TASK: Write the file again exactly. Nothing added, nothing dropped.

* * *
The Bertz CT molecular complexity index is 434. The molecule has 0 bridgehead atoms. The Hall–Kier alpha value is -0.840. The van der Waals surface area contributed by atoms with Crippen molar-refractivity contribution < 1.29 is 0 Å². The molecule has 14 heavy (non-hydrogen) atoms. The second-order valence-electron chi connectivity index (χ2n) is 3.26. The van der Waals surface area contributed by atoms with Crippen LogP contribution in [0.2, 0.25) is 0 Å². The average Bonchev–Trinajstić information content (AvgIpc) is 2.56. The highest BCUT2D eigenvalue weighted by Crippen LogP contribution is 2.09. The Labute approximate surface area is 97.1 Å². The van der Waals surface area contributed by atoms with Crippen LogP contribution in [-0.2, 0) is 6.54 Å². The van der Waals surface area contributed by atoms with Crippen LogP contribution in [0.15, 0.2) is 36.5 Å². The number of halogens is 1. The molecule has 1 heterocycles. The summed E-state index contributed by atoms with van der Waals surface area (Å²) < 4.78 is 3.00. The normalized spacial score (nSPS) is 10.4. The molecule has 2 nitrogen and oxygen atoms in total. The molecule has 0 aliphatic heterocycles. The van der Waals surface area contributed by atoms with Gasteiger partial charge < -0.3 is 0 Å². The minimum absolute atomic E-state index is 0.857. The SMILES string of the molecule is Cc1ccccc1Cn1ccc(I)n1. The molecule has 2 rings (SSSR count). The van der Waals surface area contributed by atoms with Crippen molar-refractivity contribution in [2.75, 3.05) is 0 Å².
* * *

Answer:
The Bertz CT molecular complexity index is 434. The molecule has 0 bridgehead atoms. The Hall–Kier alpha value is -0.840. The van der Waals surface area contributed by atoms with Crippen molar-refractivity contribution < 1.29 is 0 Å². The molecule has 14 heavy (non-hydrogen) atoms. The second-order valence-electron chi connectivity index (χ2n) is 3.26. The van der Waals surface area contributed by atoms with Crippen LogP contribution in [0.2, 0.25) is 0 Å². The average Bonchev–Trinajstić information content (AvgIpc) is 2.56. The highest BCUT2D eigenvalue weighted by Crippen LogP contribution is 2.09. The Labute approximate surface area is 97.1 Å². The van der Waals surface area contributed by atoms with Crippen LogP contribution in [-0.2, 0) is 6.54 Å². The van der Waals surface area contributed by atoms with Crippen LogP contribution in [0.15, 0.2) is 36.5 Å². The number of halogens is 1. The molecule has 1 heterocycles. The summed E-state index contributed by atoms with van der Waals surface area (Å²) < 4.78 is 3.00. The normalized spacial score (nSPS) is 10.4. The molecule has 2 nitrogen and oxygen atoms in total. The molecule has 0 aliphatic heterocycles. The van der Waals surface area contributed by atoms with Gasteiger partial charge < -0.3 is 0 Å². The minimum absolute atomic E-state index is 0.857. The SMILES string of the molecule is Cc1ccccc1Cn1ccc(I)n1. The molecule has 2 rings (SSSR count). The van der Waals surface area contributed by atoms with Crippen molar-refractivity contribution in [2.75, 3.05) is 0 Å².